Passaic, a N. county of New Jersey, bordering on New York, bounded S. "W. by the Pe-quannock and intersected by the Ringwood, Ramapo, and Passaic rivers; area, about 220 sq. m.; pop. in 1870, 46,416. Its surface is diversified, and the soil is generally fertile. It is intersected by the Morris canal and the Erie railroad, the New Jersey division of the New York and Oswego Midland, and the Delaware, Lackawanna, and Western railroad. The chief productions in 1870 were 15,223 bushels of rye, 68,407 of Indian corn, 36,467 of oats, 13,308 of buckwheat, 87,950 of potatoes, 159,418 lbs. of butter, and 11,396 tons of hay. There were 1,539 horses, 3,299 milch cows, 2,402 other cattle, 1,886 sheep, and 1,694 swine. There are a large number of manufactories, chiefly at Paterson, the county seat.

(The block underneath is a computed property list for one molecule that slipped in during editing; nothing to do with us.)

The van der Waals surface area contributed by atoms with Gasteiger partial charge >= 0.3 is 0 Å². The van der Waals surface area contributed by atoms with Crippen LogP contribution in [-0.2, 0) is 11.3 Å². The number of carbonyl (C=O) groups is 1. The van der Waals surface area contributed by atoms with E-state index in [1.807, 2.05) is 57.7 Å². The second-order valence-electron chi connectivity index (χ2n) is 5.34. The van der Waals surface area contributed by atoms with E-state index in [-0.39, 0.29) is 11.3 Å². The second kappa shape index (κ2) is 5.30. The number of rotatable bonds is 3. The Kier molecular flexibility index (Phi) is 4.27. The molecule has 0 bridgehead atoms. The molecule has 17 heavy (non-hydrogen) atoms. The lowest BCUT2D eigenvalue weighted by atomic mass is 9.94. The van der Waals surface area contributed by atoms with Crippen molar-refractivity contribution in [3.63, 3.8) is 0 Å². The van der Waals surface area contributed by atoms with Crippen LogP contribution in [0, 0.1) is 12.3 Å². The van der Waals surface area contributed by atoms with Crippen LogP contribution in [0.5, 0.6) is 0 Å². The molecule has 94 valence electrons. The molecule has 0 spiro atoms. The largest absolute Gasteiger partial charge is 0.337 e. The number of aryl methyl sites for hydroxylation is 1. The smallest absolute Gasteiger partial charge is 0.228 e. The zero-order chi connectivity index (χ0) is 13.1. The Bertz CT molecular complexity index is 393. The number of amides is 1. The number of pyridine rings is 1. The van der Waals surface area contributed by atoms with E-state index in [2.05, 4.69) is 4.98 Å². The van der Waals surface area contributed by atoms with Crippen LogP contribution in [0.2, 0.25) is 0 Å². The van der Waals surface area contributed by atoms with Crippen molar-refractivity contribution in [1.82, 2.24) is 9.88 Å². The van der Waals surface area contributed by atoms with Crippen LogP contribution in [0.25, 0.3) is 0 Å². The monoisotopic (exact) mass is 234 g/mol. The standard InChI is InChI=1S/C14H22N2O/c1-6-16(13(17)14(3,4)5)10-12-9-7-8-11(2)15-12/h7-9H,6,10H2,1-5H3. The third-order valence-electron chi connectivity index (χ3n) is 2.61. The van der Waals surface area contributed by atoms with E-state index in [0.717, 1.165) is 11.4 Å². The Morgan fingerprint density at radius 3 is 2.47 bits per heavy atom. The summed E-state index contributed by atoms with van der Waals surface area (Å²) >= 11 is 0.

Passaic, a river of New Jersey, which rises in Mendham, Morris co., flows S. for a few miles and then E. between Somerset and Morris cos., then N. N. E. between the latter and Union and Essex cos., crosses Passaic co. in an easterly direction, and turning S. after a very devious course of about 90 m. enters Newark bar. It is navigable a short distance for sloops. At Paterson it has a fall of 72 ft. (or 50 ft. perpendicular), affording immense water power, which has been improved by dams and canals. It is much visited by tourists.